When I review analogue components, I always like to ‘max’ out the arm with the best cartridge (while not being stupid about it – no Clearaudio Insider on a Rega!). I was lucky to have a Koetsu Rosewood Signature on hand. It was used for the bulk of the listening period (the Radius 5 had an extensive stay courtesy of Roksan’s Canadian distributor). When this well-worn cartridge was added to the mix, the sound was elevated significantly. Bass was deeper and much richer (but not bloated), midrange was cleared up, soundstage was very deep and wide, imaging was significantly improved, and the vocal and instrumental timbres promoted into a different league. Flutes were harmonically rich, strings had sheen, percussion shimmered rather than jarred, pianos had weight and solid hammer attacks, and chords were blended beautifully. As such, the midpriced Roksan was in no way embarrassed by expensive add ons.
The great LSC 2285 recording of Walton’s Facade demonstrated the essence of the Radius’ sound. The upper strings on this LP can sound a little shrill on budget/midprice setups, but here sounded smooth and delineated. The bass drum emphasizes climaxes throughout the piece, and sometimes very quietly. I always heard the instrument in its own space, and separated from the rest of the orchestra. The same experience was heard from the castanets (not a good set — not enough body), triangle and cymbals. The struck instruments were not ‘splashy’, but under excellent control by the Nima arm and the Radius 5.
This sound was typical on all the fine recordings. The lesser LPs (lots of run-of-the-mill CBS and reissues) could sound good, too. The low noise floor and retrieval excellence of the setup helped in getting the most out of the vinyl.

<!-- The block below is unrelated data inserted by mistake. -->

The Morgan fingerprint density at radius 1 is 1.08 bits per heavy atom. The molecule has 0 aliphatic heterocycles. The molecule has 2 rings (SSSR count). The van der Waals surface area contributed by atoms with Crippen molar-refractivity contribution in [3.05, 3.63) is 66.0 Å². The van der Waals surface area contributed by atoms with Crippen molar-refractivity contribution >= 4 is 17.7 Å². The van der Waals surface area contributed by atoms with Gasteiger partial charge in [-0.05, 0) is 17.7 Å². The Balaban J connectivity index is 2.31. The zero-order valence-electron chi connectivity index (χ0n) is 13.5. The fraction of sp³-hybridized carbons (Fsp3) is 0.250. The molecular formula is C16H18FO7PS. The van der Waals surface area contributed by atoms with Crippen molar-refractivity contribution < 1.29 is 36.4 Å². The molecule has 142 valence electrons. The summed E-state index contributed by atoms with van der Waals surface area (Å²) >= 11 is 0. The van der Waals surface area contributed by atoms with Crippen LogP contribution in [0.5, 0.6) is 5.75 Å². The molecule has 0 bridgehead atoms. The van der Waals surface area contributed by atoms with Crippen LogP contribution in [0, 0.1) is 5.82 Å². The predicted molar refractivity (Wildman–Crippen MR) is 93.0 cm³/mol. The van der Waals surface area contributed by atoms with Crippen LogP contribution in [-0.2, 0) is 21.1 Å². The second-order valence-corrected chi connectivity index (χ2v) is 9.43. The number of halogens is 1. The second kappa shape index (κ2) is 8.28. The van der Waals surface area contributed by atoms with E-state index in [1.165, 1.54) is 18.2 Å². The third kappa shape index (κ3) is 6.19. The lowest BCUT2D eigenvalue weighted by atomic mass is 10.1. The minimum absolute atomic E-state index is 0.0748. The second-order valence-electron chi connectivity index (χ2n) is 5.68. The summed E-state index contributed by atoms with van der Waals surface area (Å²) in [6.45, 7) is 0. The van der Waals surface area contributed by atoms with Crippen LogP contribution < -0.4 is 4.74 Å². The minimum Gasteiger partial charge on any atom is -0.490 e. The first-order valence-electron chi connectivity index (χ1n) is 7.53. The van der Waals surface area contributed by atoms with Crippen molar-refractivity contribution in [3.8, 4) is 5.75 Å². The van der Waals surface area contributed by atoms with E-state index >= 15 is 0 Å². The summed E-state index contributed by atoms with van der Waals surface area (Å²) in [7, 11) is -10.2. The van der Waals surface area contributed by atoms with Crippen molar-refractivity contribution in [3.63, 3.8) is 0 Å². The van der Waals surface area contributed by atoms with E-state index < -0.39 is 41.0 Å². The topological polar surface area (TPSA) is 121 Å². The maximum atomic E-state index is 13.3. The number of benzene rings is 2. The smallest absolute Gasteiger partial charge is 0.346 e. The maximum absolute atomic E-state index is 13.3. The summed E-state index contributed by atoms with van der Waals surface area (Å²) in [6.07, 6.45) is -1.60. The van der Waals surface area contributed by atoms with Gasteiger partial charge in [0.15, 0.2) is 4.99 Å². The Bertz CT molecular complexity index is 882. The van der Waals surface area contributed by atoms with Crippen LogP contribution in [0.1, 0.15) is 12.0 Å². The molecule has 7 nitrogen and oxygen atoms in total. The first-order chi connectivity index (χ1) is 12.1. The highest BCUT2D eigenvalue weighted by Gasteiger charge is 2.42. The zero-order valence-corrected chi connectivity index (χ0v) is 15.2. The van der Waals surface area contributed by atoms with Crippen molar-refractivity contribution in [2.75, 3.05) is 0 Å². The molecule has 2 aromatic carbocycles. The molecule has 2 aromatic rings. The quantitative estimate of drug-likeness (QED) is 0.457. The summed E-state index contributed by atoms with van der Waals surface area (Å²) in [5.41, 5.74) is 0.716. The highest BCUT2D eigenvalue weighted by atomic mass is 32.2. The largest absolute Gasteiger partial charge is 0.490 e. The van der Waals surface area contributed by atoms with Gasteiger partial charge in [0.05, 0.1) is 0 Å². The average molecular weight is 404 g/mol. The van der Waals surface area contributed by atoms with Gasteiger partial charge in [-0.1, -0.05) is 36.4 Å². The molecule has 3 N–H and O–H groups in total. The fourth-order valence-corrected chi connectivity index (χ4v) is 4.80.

What amazed me about the Radius 5 and the Nima was the low noise floor attained from such an inexpensive setup. Only when compared to far more expensive rigs (like a full blown VPI Aries), did the Roksan seem a little overawed – it did not quite plumb the depths of the VPI. I always use a beaten up Deutsche Gramophone LP of Rostropovich playing the Tchaikovsky Rococo Variations to hear if a low noise floor has been achieved. During the piece’s introduction, Gerd Seifert’s horn is a hair sharp, the notes articulated very cleanly, and the ambient space is a little murky (Berlin’s Jesus Christ Church). The pitch and tonguing as heard on Regas, Michells, Kuzmas, Projects, etc., ranges from overly blended to fairly clear. The Radius/Nima combo bettered many of the budget and mid priced analogue setups I have reviewed in house. Only the mighty Aries, with it’s outboard Synchronous Drive System, superb JMW Memorial arm and with a Frog attached, got deeper into the horn, music and soundstage. Of course, it is four times Roksan’s price.